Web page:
19 Oct 2014
Finding a site in the countryside and building a house is a dream for many of us, giving you the opportunity to change both your surroundings and our lifestyle. Read our guide to the key steps involved and how your architect should help along the way.
1. Choose a Site
Ok, so you've found a plot and you want to build your own house. The site may have outline planning permission, full approval or nothing at all.
You should engage the services of a professional at the earliest opportunity, preferably before you complete on the purchase or transfer. They will interpret the planning permission (if available), the planning policy in the local area and advise on sight line requirements and effluent discharge provisions.
Some will be able to provide you with a sketch layout of your idea and guide you through the bidding process as well as look at different sites with you.
2. Design the House
Talk to your architect or designer about the size and style of the house you would like to build, as well as your budget for construction which may or may not include items such as landscaping, kitchen,bathrooms and finishes.
Give them a brief of the accommodation you require as well as any special features you may like have considered.
Your designer will return to you with multiple design concepts and work with you to find the arrangement which best suits you.
3. Getting the Permissions
Once the design has been settled on, it is time to submit the planning permission application.
This should be a relative formality if the right advice has been given early on in the process and a house design consistent with the local planning policy has been achieved. Your architect or consultant will act as your agent throughout the course of the planning application dealing with any issues that arise in a timely manner.
Once planning approval has been granted it is time to complete the detailed drawings for construction and submit to building control for approval. An effluent discharge consent application may also be required for the installation of a septic tank.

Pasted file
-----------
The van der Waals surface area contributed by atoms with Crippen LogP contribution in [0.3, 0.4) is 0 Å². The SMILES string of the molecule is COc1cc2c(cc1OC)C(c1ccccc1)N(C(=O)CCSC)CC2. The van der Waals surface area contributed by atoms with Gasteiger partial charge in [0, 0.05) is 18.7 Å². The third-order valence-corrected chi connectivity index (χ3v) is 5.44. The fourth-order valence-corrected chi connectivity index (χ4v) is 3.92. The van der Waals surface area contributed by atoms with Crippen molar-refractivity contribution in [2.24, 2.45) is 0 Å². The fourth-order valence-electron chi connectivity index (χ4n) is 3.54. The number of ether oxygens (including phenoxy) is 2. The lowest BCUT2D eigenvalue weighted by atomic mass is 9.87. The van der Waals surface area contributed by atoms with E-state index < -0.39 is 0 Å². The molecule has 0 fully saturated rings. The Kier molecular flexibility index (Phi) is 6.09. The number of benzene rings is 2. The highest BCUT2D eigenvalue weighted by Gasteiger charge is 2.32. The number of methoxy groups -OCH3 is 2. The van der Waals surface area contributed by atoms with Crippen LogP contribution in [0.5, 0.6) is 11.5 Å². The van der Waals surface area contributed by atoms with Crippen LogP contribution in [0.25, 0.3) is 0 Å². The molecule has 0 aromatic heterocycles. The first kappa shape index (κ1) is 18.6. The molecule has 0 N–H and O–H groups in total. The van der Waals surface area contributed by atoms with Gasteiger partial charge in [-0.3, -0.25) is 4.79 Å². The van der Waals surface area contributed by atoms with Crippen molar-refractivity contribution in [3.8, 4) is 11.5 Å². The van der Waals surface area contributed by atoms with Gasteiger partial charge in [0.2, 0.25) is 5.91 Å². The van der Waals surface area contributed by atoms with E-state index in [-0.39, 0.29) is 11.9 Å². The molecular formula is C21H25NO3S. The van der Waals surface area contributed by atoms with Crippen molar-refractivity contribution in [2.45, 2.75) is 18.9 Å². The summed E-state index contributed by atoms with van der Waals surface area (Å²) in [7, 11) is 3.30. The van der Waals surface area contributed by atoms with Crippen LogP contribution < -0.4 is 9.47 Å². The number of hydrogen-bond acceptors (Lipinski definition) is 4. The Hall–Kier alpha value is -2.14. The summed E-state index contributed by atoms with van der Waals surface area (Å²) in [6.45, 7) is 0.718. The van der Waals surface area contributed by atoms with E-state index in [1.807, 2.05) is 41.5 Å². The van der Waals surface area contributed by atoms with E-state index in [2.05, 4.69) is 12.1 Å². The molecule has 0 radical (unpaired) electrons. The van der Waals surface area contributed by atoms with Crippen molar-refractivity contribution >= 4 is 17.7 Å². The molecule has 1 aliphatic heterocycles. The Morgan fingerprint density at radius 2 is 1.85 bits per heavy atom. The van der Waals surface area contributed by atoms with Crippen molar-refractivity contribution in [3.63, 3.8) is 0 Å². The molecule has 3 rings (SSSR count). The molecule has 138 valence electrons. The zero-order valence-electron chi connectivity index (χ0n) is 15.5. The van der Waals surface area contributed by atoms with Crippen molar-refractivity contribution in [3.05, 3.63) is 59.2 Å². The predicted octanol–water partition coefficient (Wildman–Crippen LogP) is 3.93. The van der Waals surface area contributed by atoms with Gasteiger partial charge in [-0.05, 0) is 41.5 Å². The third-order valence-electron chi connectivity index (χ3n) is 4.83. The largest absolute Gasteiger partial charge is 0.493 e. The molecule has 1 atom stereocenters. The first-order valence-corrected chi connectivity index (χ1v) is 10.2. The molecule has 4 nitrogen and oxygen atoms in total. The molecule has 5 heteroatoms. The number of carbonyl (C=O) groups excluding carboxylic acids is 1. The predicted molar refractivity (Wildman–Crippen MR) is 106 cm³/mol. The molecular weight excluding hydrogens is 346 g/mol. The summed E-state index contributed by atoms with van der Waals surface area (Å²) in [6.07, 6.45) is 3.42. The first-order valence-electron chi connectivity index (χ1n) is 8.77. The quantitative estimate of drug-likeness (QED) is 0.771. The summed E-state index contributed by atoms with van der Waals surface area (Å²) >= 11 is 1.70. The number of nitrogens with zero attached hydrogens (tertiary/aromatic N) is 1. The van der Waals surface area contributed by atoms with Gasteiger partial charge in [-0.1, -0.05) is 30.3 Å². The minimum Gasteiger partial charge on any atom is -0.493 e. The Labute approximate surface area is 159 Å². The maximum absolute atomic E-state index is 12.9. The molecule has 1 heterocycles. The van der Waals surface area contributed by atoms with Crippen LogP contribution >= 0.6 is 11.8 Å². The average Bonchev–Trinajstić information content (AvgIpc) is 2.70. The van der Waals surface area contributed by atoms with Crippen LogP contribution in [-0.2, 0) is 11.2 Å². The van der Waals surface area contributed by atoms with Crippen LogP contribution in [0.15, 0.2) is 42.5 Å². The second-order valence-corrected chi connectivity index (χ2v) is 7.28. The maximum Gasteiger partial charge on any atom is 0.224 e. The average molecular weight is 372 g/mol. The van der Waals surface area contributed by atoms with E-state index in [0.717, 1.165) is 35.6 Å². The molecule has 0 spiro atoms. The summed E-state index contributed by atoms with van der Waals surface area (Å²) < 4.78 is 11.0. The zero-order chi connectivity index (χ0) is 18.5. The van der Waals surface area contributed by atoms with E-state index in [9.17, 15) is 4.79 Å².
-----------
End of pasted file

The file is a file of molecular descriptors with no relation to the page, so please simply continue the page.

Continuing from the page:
All prospective mortgage companies for self builders will require these three approvals together with your architects indemnity insurance details.
You've got your site, a design you're happy with and all your permissions are now in place - time to get a builder.
A list of 4 or so potential contractors should be drawn up based on recommendations and referrals.
Your architect should also be able to sound each out to ascertain their experience and availability for the project.
Tenders should be sent out giving contractors 4 weeks to make a site visit, meet the parties involved and provide a suitable quotation. Comparison of tenders should then be made and if the price is right, a contractor appointed.
A start date will be agreed with your builder, together with a schedule of works and a payment plan. Payments are usually made once work has reached a certain stage or can be monthly; these are assessed and signed off by your architect, who will notify the mortgage company to arrange funds to be released.
Your architect will monitor construction, adherence to the approved plans and deal with any queries or design changes throughout the build.
They will also liaise with your kitchen designer, bathroom supplier and undertake the paperwork for connections to your utilities.
When construction is complete the house will be signed off by the architect and building control with certification provided by both.
View some examples of new builds in the HR Jess gallery or get in touch if you are ready to start yours.
24 Oct 2013
Not ready to move or interested in improving and extending?
Here are 5 simple ways to add value to your home:
1. Extend or Upgrade your kitchen
Improving the kitchen is the single most valuable improvement you can make. For a cost-effective solution, use space from adjacent areas or link a dining room to make one combined space.
2. Convert your loft
A loft conversion can be the most cost-effective way to add accommodation, providing you get the positioning of the stairs correct – the key element.
3. Add a Glazed Extension
Add a space that sits well on the building or relates to an existing space - better use of light will make small spaces feel larger.
4. External Makeover
Create the right first impression - tidying up your façade and neat landscaping will give your home kerb appeal.
5. Add a Bedroom
Adding a bedroom tends to carry a disproportionate amount of weight in market value, with the greatest lift in houses with three bedrooms.